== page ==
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StevenZer

Game Engine Programming in XNA

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So I have this Question all over my head. Is it possible to create a perfect Game Engine in XNA?
Like there are Big Game Engines developed in C++ using Direct3D.
Unity3D.
UDK.
And Many Other.

If its not possible than is it possible in just C#?
Like i tried to find the Direct X tutorials for C# but failed to find any good one.

So that's my question Is it possible to make a Perfect Game Engine in XNA or at least in C# using Direct3D?

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Define perfect!

You CAN make a good engine with both XNA and DirectX. Which to choose depends on many things.

I would not go for the combination C# and DirectX though, since the API is written for C++, and Microsoft's wrapper is outdated.

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Only issue I can forsee is that alot of higher end engines are crossplatform whereas XNA and directX aren't. OpenGL can be used from C# on mono with either Tao, OpenTK or the mono XNA equivelant: Monogame.

Of course cross platform might not be one of your aims. If you want to use C# with directX your only options now are XNA (much higher level though), slimDX or sharpDX. SlimDX is apparently the more mature project.

Either way its possible to make a game engine using C#. Perfect is a separate matter, what I see as perfect you may not see as perfect. Edited by 6677

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I think telling us your goals would help people give you a more useful opinion.

Why are you making this engine? What void are you intending to fill with it? What platforms do you want this to be usable on?

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I think you also have to remember what C# is lacking compared to C++. If you wan't to do a [b]real[/b] game engine a big part of it is that system layer with memory management and the likes. There you need direct memory manipulation.
I think it might work for a game engine for small and fun games but you lose a lot of performance next to C++ engines I guess

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[quote name='AlexF' timestamp='1344246093' post='4966617']
I think you also have to remember what C# is lacking compared to C++. If you wan't to do a [b]real[/b] game engine a big part of it is that system layer with memory management and the likes. There you need direct memory manipulation.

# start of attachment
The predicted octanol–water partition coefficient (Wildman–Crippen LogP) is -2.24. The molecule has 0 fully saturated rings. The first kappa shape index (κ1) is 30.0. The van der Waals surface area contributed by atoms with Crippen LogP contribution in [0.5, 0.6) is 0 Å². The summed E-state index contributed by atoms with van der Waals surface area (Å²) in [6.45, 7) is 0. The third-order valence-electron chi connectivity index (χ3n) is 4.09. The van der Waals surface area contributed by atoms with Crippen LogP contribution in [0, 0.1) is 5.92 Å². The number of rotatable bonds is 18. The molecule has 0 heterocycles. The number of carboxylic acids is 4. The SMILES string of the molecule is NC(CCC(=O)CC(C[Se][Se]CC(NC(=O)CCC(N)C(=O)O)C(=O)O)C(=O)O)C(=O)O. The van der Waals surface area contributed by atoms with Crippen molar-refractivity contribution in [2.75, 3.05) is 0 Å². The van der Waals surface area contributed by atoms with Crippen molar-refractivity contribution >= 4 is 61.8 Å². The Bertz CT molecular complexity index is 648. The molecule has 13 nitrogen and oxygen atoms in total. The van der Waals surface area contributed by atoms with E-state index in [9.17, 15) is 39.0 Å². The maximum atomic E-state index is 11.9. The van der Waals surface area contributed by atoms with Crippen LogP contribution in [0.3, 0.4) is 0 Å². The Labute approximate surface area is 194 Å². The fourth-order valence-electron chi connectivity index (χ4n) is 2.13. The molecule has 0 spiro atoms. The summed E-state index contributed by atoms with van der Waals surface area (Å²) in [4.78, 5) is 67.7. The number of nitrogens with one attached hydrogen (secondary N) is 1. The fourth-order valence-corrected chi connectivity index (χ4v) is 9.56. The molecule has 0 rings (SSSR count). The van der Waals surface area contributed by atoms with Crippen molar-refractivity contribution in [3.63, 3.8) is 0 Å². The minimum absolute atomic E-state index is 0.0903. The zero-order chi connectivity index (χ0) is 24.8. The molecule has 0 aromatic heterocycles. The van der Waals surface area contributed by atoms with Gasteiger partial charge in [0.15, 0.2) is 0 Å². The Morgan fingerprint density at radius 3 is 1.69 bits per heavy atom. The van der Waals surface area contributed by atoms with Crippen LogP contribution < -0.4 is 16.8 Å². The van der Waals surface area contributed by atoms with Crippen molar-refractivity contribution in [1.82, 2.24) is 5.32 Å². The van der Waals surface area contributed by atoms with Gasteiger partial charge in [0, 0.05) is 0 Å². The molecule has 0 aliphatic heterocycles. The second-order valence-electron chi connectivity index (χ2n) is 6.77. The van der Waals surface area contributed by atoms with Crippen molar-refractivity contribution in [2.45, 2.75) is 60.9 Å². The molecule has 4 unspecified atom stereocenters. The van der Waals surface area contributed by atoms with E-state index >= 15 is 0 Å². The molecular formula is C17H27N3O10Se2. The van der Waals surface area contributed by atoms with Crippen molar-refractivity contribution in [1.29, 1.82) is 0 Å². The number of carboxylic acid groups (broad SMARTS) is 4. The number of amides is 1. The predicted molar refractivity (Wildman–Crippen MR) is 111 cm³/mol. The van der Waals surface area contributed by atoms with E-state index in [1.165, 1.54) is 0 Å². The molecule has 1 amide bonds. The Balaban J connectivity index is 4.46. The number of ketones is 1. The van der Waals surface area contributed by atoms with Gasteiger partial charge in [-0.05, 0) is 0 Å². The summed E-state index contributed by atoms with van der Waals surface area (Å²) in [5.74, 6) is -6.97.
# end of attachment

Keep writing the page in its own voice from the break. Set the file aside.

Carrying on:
I think it might work for a game engine for small and fun games but you lose a lot of performance next to C++ engines I guess
[/quote]

Yeah. For number crunching, C# is still a bit slower than C++ for various reasons (I really hope to get SIMD-support in the MS CLR) and there's always going to be some overhead when calling the native DirectX API from managed code. However, almost all current "real" games I play are GPU-bound (on my system), so the CPU-overhead isn't really noticeable in a lot of cases.

If you primarily want to create an engine, I would suggest going with SlimDX or, if you're really concerned about performance, SharpDX, because they are closer to native DirectX and offer more freedom. If you want to create a game though, I have to say that XNA is probably "good enough" for the majority of projects while offering some nice abstractions and tools. Edited by lwm

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It really depends on what your going for, if your only making 1 game then going full hog and making an engine is probably not worth the time and effort so the higher level tools offered from XNA or monogame will be more worth your time (make games not engines seems to get chanted alot). Which of the 2 you choose really depends on the platform, XNA has more tutorials available but if you need mac and linux support then you will have to use monogame, much of the XNA tutorial content should apply to monogame as the aim of the project is to create an open source XNA for mono.

If you are looking to make a full on engine then slimDX or sharpDX should be your windows choice, if cross platform support is needed then OpenTK would be your other choice. These are much lower level API's. slimDX and sharpDX are straight wrappers of directX, almost impossible to get any lower, OpenTK I think has a few simplifications over bog standard openGL, there is also the Tao framework which seems to be a dead project. These will offer alot more control and flexibility in your engine that you won't get with XNA or monogame. XNA is stuck on directx 9 aswell whereas both slimDX and sharpDX can do 9, 10 and 11.

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Making a game engine even for one game is a good thing, if you ask me. It may take a week to create a game engine, but then it would only take you a few days to create the game.
If you want to see a simple [url="https://sites.google.com/site/xna4tutorsbylance/"]3D game engine using XNA 4[/url], you can have a look at mine on my web site. It is used in a tutor on making a game engine.
I hope that helps anyone who comes across this.
Thank you for your time.

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